What's the origin of the phrase "roger"?

John Vapensky handed me a little scrap of paper in the hall one day asking about the radio-telephony expression Roger. The origin of this phrase, which means "Yes, O.K., I understand you" dates back to the earliest days of wireless communication, when the Morse code letter R (dit-dah-dit) was used to indicate "O.K.--understood." As communications advanced to include voice capabilities, the military alpha code (Able, Baker, Charlie, etc.) was used as a logical extension of such single character responses. R=Roger=understood.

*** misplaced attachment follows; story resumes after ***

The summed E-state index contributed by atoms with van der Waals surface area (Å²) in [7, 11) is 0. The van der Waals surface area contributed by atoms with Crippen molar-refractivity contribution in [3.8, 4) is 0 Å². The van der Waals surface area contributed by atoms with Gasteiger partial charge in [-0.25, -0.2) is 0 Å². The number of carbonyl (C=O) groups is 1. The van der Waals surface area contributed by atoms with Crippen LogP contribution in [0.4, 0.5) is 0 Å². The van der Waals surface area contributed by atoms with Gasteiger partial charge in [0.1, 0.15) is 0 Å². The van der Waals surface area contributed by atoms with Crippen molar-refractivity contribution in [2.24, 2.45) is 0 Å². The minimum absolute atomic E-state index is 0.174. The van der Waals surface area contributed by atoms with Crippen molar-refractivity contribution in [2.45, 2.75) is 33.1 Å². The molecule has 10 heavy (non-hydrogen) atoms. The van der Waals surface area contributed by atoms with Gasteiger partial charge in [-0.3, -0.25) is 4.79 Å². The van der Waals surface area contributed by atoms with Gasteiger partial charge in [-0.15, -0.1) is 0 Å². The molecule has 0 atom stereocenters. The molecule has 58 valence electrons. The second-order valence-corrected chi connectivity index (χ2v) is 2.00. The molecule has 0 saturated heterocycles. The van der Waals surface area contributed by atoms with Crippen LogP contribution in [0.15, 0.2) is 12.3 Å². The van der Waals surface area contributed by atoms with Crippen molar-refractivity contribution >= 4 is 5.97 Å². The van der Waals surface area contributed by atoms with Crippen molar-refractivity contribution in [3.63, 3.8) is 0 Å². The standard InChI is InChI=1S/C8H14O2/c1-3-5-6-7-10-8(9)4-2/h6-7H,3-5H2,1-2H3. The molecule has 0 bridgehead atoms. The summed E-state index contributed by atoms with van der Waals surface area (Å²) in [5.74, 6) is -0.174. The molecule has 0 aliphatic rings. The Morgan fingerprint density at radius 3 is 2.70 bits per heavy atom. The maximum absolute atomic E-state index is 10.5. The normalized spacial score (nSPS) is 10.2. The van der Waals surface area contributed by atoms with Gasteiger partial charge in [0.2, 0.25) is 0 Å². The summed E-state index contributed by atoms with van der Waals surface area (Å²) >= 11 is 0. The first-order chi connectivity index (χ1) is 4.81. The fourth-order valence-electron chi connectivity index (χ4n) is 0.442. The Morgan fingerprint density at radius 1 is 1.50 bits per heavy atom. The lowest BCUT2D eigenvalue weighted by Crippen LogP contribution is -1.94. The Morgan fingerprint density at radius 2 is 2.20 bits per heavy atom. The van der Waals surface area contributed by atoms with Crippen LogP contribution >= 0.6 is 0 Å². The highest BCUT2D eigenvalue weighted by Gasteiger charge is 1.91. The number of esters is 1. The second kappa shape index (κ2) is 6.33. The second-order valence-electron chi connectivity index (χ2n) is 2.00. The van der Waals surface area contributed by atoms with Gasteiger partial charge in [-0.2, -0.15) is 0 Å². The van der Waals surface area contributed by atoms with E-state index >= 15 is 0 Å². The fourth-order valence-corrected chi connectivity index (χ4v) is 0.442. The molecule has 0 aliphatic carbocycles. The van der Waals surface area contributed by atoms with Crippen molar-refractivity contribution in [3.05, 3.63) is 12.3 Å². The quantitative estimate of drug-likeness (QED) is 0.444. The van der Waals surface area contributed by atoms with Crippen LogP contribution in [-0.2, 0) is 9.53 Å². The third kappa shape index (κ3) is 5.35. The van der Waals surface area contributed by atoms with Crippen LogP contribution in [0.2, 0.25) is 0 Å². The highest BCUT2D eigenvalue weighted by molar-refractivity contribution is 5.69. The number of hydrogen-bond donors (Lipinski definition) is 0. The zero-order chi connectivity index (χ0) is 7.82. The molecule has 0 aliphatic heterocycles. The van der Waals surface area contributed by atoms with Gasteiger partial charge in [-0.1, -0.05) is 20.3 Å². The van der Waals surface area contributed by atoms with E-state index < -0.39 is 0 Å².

Of course, you always hear "Roger, Wilco, Over and Out" in terse military dramas. The additional verbiage means (Wilco) "Will Comply", (Over) "Message Complete--Reply Expected", and (Out) "Message Complete--No Reply Expected".

In other words, "Roger, Wilco, Over and Out" parses to a contradictory nonsense phrase. Oops. Research 1--Hollywood 0.

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